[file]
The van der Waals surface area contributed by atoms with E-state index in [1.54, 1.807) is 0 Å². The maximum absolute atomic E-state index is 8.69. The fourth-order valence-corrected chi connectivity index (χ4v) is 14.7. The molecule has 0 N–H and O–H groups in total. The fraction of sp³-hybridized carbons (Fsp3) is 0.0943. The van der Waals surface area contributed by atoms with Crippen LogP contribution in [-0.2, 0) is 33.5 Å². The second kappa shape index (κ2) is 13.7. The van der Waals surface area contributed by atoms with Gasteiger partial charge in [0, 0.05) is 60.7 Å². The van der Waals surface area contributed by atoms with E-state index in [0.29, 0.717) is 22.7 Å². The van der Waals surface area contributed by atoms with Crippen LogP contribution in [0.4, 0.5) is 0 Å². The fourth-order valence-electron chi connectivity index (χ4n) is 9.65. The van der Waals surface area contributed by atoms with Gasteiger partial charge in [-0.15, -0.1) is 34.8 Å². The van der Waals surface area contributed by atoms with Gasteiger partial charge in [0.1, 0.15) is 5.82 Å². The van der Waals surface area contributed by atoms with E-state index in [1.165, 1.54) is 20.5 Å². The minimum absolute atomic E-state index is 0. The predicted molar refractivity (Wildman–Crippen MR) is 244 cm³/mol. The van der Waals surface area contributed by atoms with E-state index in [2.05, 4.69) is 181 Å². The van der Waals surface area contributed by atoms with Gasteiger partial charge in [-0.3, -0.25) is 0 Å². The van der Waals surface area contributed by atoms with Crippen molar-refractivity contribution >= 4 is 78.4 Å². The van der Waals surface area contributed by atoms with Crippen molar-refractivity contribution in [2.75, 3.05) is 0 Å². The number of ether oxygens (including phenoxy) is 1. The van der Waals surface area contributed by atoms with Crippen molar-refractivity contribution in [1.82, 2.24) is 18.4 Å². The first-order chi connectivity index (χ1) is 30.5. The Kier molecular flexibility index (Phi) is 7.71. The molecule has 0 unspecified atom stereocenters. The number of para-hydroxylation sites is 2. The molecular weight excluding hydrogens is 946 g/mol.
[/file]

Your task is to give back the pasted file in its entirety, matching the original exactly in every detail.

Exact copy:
The van der Waals surface area contributed by atoms with E-state index in [1.54, 1.807) is 0 Å². The maximum absolute atomic E-state index is 8.69. The fourth-order valence-corrected chi connectivity index (χ4v) is 14.7. The molecule has 0 N–H and O–H groups in total. The fraction of sp³-hybridized carbons (Fsp3) is 0.0943. The van der Waals surface area contributed by atoms with Crippen LogP contribution in [-0.2, 0) is 33.5 Å². The second kappa shape index (κ2) is 13.7. The van der Waals surface area contributed by atoms with Gasteiger partial charge in [0, 0.05) is 60.7 Å². The van der Waals surface area contributed by atoms with E-state index in [0.29, 0.717) is 22.7 Å². The van der Waals surface area contributed by atoms with Crippen LogP contribution in [0.4, 0.5) is 0 Å². The fourth-order valence-electron chi connectivity index (χ4n) is 9.65. The van der Waals surface area contributed by atoms with Gasteiger partial charge in [-0.15, -0.1) is 34.8 Å². The van der Waals surface area contributed by atoms with Gasteiger partial charge in [0.1, 0.15) is 5.82 Å². The van der Waals surface area contributed by atoms with E-state index in [1.165, 1.54) is 20.5 Å². The minimum absolute atomic E-state index is 0. The predicted molar refractivity (Wildman–Crippen MR) is 244 cm³/mol. The van der Waals surface area contributed by atoms with E-state index in [2.05, 4.69) is 181 Å². The van der Waals surface area contributed by atoms with Gasteiger partial charge in [-0.3, -0.25) is 0 Å². The van der Waals surface area contributed by atoms with Crippen molar-refractivity contribution >= 4 is 78.4 Å². The van der Waals surface area contributed by atoms with Crippen molar-refractivity contribution in [2.75, 3.05) is 0 Å². The number of ether oxygens (including phenoxy) is 1. The van der Waals surface area contributed by atoms with Crippen molar-refractivity contribution in [1.82, 2.24) is 18.4 Å². The first-order chi connectivity index (χ1) is 30.5. The Kier molecular flexibility index (Phi) is 7.71. The molecule has 0 unspecified atom stereocenters. The number of para-hydroxylation sites is 2. The molecular weight excluding hydrogens is 946 g/mol.